Picture A Scientist image

Thank you to everyone who joined us in our screening of Picture a Scientist and our expert panel discussion on November 3, 2022.

For those who missed the screening or would like to view it again, it is currently streaming on Netflix and can be rented via various other services. Below are some additional resources to help further your understanding of the obstacles faced by women in STEM and opportunities turn what you learned into action.

Did something awesome in response to the screening or found other helpful resources? We’d love to hear from you! Write to us at futurerivers@uw.edu. We hope to see you at a future screening event!

Film Resources

Post-Screening Questions for Reflection

  1. How do you picture a typical scientist now? Has it changed from before the film?
  2. How did you feel after watching the film?
  3. Did anything surprise you? Why or why not?
  4. What new ideas do you have about ways to make science more equitable for everyone?
  5. Has the film changed your perspective at all on diversity in science?
  6. How can institutions and companies change mentorship or management structures to better protect people from potential harassment and inequity?
  7. How do some of the experiences shared in the film compare to your own?
  8. How can the science community accommodate identities who don’t have clearly visible markers of marginalization (e.g., sexual orientation, low-income, disability, mental health, etc.)? How might the struggles of folks with these backgrounds be different from those portrayed in the film?

Picture a Scientist is an invitation not just to examine our own biases (in our organizations, in the systems that govern our lives, in ourselves), but to be vigilant in recognizing and dismantling those biases. Here are some ways we can begin the work together to enact meaningful change.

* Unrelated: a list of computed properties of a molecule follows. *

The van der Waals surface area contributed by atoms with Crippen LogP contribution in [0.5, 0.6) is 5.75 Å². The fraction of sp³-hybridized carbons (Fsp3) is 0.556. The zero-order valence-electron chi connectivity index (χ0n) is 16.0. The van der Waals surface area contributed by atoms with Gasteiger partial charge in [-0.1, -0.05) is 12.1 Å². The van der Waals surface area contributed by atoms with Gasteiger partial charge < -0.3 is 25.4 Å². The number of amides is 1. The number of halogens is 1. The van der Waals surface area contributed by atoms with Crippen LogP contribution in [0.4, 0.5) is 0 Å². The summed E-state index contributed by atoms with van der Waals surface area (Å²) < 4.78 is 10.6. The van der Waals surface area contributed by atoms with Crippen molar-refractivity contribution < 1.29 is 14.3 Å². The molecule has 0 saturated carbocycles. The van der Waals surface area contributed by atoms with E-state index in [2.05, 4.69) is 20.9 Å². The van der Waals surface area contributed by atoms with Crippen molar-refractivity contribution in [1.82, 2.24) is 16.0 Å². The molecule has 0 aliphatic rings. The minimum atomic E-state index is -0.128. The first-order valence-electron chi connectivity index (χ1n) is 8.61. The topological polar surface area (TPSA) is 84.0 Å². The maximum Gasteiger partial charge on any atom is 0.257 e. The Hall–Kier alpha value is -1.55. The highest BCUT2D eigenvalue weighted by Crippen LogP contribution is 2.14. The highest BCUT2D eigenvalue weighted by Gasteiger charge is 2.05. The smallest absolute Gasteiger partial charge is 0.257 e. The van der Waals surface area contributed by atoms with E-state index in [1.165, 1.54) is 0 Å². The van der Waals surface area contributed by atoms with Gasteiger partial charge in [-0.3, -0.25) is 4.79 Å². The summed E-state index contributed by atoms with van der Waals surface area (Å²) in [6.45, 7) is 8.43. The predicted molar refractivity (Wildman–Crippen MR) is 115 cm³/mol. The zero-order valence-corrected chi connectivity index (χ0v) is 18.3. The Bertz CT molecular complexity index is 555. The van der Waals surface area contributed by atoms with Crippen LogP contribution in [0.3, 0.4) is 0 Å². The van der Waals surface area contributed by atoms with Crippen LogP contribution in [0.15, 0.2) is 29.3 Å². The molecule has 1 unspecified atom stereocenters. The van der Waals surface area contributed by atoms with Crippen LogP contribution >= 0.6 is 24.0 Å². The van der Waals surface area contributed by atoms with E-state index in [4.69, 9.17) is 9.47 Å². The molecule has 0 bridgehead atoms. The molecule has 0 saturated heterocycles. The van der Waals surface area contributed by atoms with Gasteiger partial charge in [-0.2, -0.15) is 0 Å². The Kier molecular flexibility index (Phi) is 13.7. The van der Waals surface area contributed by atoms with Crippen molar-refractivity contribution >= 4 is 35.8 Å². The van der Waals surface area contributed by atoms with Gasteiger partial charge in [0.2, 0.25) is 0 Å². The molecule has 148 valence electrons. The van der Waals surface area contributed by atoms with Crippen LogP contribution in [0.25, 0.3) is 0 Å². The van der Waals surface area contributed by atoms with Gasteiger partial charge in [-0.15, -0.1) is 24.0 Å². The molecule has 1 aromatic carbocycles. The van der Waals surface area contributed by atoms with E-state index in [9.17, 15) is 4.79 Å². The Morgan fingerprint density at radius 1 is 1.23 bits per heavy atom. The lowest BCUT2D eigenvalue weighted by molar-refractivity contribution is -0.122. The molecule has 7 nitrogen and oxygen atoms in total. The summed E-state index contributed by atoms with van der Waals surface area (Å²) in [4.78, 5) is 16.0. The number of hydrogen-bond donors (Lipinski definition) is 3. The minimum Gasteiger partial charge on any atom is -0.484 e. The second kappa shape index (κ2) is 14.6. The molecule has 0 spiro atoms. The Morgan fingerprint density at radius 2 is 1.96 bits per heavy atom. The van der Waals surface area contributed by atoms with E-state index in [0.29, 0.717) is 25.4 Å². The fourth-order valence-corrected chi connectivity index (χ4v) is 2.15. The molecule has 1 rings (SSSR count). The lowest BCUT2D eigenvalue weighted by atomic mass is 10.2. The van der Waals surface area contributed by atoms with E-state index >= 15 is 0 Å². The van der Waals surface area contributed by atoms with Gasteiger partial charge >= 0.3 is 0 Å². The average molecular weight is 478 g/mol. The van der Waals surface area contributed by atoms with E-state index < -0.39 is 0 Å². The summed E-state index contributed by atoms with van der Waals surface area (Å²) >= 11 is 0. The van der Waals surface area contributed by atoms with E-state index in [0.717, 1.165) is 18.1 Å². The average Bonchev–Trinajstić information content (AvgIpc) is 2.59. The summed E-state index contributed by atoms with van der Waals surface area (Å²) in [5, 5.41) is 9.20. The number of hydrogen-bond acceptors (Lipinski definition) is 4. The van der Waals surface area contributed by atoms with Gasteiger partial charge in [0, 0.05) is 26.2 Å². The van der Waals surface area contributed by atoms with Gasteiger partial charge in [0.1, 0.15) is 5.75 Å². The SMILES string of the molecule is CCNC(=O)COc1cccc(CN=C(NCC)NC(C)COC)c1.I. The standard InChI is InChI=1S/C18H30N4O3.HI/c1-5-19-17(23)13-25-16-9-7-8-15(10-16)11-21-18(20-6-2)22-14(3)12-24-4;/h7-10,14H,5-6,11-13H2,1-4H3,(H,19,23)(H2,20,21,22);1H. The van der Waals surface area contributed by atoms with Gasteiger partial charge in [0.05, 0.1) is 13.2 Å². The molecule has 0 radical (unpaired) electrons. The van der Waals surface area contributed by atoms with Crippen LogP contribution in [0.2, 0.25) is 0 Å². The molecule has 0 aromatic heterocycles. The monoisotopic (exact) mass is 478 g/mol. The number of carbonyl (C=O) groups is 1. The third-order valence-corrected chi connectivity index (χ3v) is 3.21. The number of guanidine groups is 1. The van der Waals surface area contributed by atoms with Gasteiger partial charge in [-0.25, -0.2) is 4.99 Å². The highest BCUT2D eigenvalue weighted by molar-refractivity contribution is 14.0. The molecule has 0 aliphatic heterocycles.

Get Involved

You can volunteer your time and donate to such organizations working toward a more equitable society. Many great organizations focus on equity, justice, and inclusion in STEMM, such as:

Be an Ally

  • Work within your department/work unit to destigmatize childcare and family leave.
  • Work to create new internal mechanisms for reporting and addressing harassment. Analyze and address how effective those mechanisms are.
  • Lead by example.
  • Amplify voices of women and minority scientists in your organization. 
  • Work to hire and promote women across your institution/company.
  • Work to change processes in your organization to make them less prone to bias and more accountable for sexual harassment and discrimination. 
  • Fight to make service (mentorship, outreach, commitment to inclusive science) — not just teaching, research, or productivity — play a larger role in tenure and promotion decisions.
  • Mentor a young person in science and show them the power of diversity.
  • Hold a workshop related to implicit bias.
  • Host a learning section about how tenure or promotion decisions are made in your institution/company.
  • Ask a female or non-binary colleague what gendered challenges they have faced in the workplace – and listen to what they have to say.

Educate Yourself


Books and Podcasts

Trainings and Other Resources

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